love put to the (harsh) test of religious radicalization


In mid-1990s Berlin, medical student Asli (Canan Kir) falls in love with aspiring airline pilot Saeed (Roger Azar) at a student party. She is of Turkish origin, he of Lebanese nationality, and their union first comes up against family pressures. Once married, the young woman notices disturbing signs in her spouse, those of religious radicalization that will put their relationship to the test.

The third feature film by the German Anne Zohra Berrached (Two mothers, 2013) retraces, over a period of five years, an exclusive love breaking at the turn of the XXIe century and the repolarization of ideologies. Two perspectives are offered to the director. The first and most convincing is that of the simple bluette, chronicle of hearts which fall in love and bodies which set ablaze, carried by a lexicon on edge (camera shaken) and candid poetry (the camera flying away in the air with the lovers). The second is that of the subject of society which overflows the romance by the gang, to the point of completely suffocating it: the inter-community tensions raised by the love in question, and especially the horizon of September 11 which captures the story at the end. race, on the occasion of a questionable turnaround.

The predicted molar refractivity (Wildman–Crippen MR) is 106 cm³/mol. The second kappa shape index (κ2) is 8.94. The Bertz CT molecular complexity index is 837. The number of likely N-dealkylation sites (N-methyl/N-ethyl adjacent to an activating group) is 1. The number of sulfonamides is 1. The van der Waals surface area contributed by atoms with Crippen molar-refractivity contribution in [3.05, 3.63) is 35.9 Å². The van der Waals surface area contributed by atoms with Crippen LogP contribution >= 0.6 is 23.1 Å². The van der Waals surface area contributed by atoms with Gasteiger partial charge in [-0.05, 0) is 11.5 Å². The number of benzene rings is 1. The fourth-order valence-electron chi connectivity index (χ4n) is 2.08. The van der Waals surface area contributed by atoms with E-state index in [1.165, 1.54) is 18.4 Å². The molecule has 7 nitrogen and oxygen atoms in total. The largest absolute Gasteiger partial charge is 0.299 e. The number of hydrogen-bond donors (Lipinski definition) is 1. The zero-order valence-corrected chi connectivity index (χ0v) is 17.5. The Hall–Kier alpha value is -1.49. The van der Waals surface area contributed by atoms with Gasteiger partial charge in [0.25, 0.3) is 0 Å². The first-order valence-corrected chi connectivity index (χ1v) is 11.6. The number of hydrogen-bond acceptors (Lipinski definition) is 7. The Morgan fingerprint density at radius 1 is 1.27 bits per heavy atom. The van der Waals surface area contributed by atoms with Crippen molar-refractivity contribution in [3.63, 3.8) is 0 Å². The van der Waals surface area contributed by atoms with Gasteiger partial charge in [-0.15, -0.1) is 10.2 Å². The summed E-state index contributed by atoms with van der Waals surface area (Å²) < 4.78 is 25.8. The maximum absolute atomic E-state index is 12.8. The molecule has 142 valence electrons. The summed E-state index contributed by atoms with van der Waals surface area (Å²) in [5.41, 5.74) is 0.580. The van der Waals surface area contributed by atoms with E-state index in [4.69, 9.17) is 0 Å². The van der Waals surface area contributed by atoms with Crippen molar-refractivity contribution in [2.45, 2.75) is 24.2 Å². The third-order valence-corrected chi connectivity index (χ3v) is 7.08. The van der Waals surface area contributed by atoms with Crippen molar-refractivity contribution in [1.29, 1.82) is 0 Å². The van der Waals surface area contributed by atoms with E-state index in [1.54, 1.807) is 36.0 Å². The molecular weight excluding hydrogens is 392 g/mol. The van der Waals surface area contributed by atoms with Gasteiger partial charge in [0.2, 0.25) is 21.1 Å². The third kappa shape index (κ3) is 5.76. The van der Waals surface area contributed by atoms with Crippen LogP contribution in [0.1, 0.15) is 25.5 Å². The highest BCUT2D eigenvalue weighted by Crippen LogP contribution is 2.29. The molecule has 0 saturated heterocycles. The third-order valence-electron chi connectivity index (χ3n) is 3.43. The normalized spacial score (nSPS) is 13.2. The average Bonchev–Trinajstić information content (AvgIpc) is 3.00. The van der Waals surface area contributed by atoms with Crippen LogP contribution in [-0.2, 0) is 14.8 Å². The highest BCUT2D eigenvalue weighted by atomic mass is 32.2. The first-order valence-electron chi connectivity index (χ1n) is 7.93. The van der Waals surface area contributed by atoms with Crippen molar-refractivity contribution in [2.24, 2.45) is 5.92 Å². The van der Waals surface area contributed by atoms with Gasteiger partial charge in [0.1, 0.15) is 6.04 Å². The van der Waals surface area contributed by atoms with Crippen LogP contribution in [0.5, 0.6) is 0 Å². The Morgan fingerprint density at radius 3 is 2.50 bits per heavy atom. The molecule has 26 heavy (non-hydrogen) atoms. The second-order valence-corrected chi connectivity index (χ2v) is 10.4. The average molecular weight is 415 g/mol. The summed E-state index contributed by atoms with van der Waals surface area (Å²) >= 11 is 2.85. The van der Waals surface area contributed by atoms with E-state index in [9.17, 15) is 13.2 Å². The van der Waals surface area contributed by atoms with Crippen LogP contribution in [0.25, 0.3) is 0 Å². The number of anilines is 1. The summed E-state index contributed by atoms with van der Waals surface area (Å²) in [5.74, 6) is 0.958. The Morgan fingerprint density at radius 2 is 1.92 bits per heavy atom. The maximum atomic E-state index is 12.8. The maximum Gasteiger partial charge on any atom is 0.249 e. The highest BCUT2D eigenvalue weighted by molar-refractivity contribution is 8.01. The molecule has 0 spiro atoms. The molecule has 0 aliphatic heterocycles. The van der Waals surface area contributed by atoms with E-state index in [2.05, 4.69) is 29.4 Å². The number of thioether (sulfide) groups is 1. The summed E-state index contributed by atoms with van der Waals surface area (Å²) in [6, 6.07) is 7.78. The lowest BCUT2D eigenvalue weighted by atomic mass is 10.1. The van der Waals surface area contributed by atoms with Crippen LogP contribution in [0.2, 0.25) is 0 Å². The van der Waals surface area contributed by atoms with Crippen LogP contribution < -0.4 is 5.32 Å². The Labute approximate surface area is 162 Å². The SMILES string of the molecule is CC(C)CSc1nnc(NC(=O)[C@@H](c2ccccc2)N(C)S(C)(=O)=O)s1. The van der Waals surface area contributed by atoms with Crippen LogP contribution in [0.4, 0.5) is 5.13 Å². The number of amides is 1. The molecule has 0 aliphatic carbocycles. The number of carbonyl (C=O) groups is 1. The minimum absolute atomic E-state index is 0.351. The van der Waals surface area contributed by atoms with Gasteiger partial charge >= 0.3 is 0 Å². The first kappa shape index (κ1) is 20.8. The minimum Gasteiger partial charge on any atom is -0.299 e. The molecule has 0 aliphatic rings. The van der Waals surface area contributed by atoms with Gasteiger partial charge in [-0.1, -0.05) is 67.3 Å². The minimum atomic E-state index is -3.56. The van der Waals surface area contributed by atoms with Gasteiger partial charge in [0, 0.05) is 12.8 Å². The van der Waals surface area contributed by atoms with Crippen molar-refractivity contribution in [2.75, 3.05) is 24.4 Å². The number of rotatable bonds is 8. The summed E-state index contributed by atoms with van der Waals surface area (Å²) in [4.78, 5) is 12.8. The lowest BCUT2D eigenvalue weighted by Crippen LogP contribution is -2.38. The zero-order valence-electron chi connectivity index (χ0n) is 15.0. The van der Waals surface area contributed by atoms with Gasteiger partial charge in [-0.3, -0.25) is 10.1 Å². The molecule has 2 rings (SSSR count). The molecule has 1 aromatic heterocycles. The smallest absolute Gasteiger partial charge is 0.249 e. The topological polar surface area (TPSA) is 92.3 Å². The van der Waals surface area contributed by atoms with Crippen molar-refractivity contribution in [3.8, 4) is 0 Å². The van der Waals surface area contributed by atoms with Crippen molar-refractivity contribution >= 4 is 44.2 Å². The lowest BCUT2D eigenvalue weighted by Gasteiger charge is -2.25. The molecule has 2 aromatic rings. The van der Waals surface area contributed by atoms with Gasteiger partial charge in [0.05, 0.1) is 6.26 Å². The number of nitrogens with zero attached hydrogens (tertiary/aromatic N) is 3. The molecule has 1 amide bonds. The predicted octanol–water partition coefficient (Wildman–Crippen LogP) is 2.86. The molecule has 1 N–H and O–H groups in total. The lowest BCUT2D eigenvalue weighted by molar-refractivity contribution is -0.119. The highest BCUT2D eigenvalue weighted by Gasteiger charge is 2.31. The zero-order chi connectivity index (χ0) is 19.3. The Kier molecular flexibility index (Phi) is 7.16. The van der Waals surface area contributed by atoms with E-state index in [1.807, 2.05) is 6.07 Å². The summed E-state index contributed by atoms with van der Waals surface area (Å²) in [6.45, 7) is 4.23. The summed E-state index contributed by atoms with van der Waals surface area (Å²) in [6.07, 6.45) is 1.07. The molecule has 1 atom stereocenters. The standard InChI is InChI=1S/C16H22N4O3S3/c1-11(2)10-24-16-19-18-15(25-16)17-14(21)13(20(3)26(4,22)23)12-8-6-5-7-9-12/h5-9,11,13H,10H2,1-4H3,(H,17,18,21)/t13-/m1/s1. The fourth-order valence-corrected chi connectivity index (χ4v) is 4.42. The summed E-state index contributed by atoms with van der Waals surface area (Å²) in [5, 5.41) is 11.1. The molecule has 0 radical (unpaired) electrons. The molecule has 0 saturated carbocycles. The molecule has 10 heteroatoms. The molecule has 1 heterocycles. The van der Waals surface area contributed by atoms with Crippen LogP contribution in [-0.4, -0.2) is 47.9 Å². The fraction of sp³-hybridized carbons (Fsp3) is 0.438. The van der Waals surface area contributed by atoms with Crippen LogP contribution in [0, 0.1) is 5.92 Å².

If it goes without saying that love makes blind (the film has no other moral), was the point of view of the woman in love the best to account for the beginnings of a radicalized century? What’s left indeed suffers to tie up to a heroine, admittedly admirably interpreted, but who will know nothing of the actions of her husband, striving to believe in him through thick and thin. The reasons for this will therefore remain, if not unknown, at least unclear. Busy describing blindness, the film deliberately goes short-sighted and misses its subject.

German and French film by Anne Zohra Berrached. With Canan Kir, Roger Azar, Özay Fecht, Jana Julia Roth (1 h 59).